Everyone wants to reach their travel destination safely. Safe travel speeds support this goal in two ways:
- Safe speeds lower the risk of crashes
- When crashes occur, safe speeds make it less likely that people are killed or seriously injured
Unsafe speeds are a factor in about half of deadly crashes in Portland. This is why speed is a focus of the city's Vision Zero Action Plan, which aims to eliminate deaths and serious injuries from Portland streets.
Small changes in speed have big impacts
As people travel faster, the risk of death or serious injury rises dramatically. The diagram below show that a pedestrian struck by a person driving 40 mph is eight times more likely to die than one struck by a person driving at 20 mph.
What makes a 'safe speed'
In urban places such as Portland, safe speeds must account for people traveling in different ways: walking, driving, using mobility devices, biking, skateboarding, etc.
It is important to consider people traveling outside of motor vehicles because they are not protected from the impact of crashes.
PBOT uses the following principles to identify safe speed limits:
- Less physical separation between people driving and vulnerable users requires a lower speed limit. Sidewalks and protected bike lanes are examples of physical separation (see photo below).
- Injury crashes are an indicator that speed limits may be too high
- PBOT may request speed limit reductions even when street design stays the same. While street design can help people drive at safe speeds, studies (such as this one) indicate that adjustments to speed limits alone can still support safety.
- Setting urban speed limits based on 85th percentile speeds is not supported by evidence and is not part of PBOT practice. The 85th percentile is the speed at which 85 percent of people drive at or below on a street.
SW Moody Avenue uses physical separation to help keep people safe.
4 ways PBOT can request speed limit changes
In order to change a speed limit, the Portland Bureau of Transportation must send a request to the Oregon Department of Transportation. The request and steps involved depend on the type of street and the desired speed limit:
|Request type||Eligible streets||Details and examples|
|1. "Alternative"||Non-arterial streets with speed limits above 25 mph||A streamlined request process that places greater emphasis on vulnerable users and the risk of a future crash relative to the traditional method. Results in an updated speed zone order. Authorized by ORS 810.180.
Example: Reduction from 35 to 30 mph, SE 92nd Ave., in 2017
|2. "Traditional"||All streets||Required on arterial streets except on sections eligible for business district statutory speed limits. Uses multiple factors to determine speed limits, including 85th-percentile speeds, crash history, "roadside culture," traffic volumes, and roadway alignment, width and surface. Results in an updated speed zone order. Authorized by ORS 810.180.
Example: Reduction from 40 to 35 mph, SE Stark St., 2017
|3. Statutory||Streets with a speed limit specified by law (see table below)||Requests are relatively simple and fast. Restricted to specific street types and land use areas. Authorized by ORS 811.111.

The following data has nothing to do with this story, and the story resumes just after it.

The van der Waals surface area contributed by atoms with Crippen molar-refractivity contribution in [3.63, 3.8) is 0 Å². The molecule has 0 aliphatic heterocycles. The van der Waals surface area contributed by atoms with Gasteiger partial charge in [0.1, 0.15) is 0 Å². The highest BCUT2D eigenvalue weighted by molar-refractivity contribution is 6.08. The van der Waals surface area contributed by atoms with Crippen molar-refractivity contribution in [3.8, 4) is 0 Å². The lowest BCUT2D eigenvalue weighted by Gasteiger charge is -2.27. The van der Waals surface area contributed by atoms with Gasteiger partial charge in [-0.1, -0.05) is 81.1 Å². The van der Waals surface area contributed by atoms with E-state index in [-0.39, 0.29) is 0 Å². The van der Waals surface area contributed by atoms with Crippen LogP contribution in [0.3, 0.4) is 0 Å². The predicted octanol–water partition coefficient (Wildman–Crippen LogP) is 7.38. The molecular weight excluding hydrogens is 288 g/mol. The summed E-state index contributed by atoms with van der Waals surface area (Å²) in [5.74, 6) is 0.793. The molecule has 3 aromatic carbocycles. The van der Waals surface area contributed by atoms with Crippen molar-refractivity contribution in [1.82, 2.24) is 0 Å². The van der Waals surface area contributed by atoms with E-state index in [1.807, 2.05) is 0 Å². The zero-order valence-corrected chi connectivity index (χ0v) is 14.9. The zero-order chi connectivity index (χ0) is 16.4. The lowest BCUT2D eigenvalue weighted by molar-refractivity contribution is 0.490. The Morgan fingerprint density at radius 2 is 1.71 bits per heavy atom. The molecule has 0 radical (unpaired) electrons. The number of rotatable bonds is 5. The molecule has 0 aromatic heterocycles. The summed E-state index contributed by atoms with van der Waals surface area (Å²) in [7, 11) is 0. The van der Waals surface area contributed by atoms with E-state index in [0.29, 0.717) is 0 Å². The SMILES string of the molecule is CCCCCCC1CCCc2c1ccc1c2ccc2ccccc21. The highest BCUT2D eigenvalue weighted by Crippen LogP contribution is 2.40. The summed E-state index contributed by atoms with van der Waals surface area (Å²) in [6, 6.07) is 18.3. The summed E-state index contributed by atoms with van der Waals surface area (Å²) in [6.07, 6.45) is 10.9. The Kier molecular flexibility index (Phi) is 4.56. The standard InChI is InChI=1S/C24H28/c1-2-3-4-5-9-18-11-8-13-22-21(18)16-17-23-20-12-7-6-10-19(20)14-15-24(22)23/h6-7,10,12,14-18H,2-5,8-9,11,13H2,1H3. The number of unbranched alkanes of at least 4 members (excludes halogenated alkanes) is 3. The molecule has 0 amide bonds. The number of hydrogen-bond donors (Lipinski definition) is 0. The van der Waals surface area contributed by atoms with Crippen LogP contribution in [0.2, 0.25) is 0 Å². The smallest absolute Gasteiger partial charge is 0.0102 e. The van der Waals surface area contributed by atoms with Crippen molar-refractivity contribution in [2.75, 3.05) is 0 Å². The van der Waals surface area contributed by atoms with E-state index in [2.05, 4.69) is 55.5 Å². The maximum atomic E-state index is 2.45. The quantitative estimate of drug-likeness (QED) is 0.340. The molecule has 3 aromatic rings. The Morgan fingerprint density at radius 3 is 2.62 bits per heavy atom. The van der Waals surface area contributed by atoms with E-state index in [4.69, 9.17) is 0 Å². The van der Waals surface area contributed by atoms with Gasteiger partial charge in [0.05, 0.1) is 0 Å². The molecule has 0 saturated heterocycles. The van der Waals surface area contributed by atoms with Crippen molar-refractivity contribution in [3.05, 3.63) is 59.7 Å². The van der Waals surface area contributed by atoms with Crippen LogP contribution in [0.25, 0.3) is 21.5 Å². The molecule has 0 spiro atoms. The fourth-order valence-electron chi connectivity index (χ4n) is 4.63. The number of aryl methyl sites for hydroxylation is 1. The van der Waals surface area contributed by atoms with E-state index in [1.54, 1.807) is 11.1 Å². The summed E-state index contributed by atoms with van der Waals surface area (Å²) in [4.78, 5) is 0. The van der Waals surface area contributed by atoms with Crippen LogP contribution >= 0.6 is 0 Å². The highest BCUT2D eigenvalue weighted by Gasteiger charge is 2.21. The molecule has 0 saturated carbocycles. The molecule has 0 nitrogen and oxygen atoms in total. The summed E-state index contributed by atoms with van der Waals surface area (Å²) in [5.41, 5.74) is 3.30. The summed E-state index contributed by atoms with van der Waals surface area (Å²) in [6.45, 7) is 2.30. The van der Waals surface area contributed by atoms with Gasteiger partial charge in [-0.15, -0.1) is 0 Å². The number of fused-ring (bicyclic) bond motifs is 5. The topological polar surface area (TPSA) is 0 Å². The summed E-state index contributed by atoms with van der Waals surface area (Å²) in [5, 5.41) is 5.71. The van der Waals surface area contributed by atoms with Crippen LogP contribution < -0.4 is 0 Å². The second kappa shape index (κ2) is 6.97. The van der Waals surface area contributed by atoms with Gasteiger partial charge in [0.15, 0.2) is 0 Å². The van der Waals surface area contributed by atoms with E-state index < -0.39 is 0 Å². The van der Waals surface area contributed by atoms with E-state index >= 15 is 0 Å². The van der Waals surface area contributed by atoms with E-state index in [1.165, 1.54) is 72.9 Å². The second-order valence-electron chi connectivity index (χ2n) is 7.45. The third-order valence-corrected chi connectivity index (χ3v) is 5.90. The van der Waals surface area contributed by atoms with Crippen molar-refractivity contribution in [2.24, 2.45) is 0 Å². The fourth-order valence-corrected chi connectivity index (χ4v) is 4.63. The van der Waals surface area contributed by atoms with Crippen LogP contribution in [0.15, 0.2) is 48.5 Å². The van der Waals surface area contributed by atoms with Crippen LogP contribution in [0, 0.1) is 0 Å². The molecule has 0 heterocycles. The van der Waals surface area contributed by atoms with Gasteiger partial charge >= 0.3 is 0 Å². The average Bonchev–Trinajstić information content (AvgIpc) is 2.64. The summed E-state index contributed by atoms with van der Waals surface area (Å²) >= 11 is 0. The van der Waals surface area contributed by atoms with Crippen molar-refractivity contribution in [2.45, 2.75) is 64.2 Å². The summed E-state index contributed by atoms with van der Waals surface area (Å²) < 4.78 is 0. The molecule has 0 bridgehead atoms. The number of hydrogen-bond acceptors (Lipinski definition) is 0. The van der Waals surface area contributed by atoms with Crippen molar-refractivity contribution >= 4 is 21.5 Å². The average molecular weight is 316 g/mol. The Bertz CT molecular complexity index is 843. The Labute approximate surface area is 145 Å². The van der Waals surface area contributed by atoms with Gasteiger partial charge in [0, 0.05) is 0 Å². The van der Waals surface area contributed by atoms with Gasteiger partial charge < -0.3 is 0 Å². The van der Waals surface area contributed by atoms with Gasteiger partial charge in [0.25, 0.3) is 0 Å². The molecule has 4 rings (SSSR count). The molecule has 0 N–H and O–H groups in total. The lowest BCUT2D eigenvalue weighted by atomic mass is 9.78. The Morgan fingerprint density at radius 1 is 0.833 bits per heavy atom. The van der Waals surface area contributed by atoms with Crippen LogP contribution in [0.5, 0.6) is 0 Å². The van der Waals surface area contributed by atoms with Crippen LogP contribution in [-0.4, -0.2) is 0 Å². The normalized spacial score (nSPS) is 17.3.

Example: Reduction from 25 to 20 mph, NE Alberta St., 2017
|4. Special clauses||• Low-traffic neighborhood greenways
• Certain residential streets
|Allows for 5 mph below statutory speed limits on certain streets. Authorized by ORS 810.180.
Example: Reduction from 25 to 20 mph, NE Rodney Ave., 2015
ORS 811.111 describes speed limits deemed appropriate for streets in particular land use areas, such as near a school.
Many streets in Portland have speed limits that are different than statutory speed limits because they have speed zone orders. PBOT must request that a speed zone order be rescinded in order for a statutory speed limit to take effect on an eligible street (request type 3 in the table above).
|Location||Statutory speed (mph)||Details|
|Narrow residential roadway||15||“Located in a residence district and not more than 18 feet wide at any point between two intersections or between an intersection and the end of the roadway”|
|Business district||20||Includes arterial streets. ORS 801.170 defines a business district as "the territory contiguous to a highway when 50 percent or more of the frontage thereon for a distance of 600 feet or more on one side, or 300 feet or more on both sides, is occupied by buildings used for business.”|
|School zone||20||Must meet school zone requirements|
|Residence district||25*||Excludes arterial streets. ORS 801.430 defines a residence district as "territory not comprising a business district that is contiguous to a highway that: (1) Has access to property occupied primarily by multifamily dwellings; or (2) Has an average of 150 feet or less between accesses or approaches to: (a) Dwellings, churches, public parks within cities or other residential service facilities; or (b) Dwellings and buildings used for business."|
|*2017 state legislature granted Portland authority to drop residential speed limits to 20 mph and extended this authority to all Oregon cities in the 2019 session.|
- Visit the Oregon Department of Transportation's online map
- Select "classifications" In the layer catalog on the left
- Select "Federal Functional Class - State" and "Federal Functional Class - Non-State"
- Click "apply"
- Zoom to Portland. Click "legend." Streets that must use the traditional ODOT speed limit request process include all interstates and arterials, except for segments located in business districts.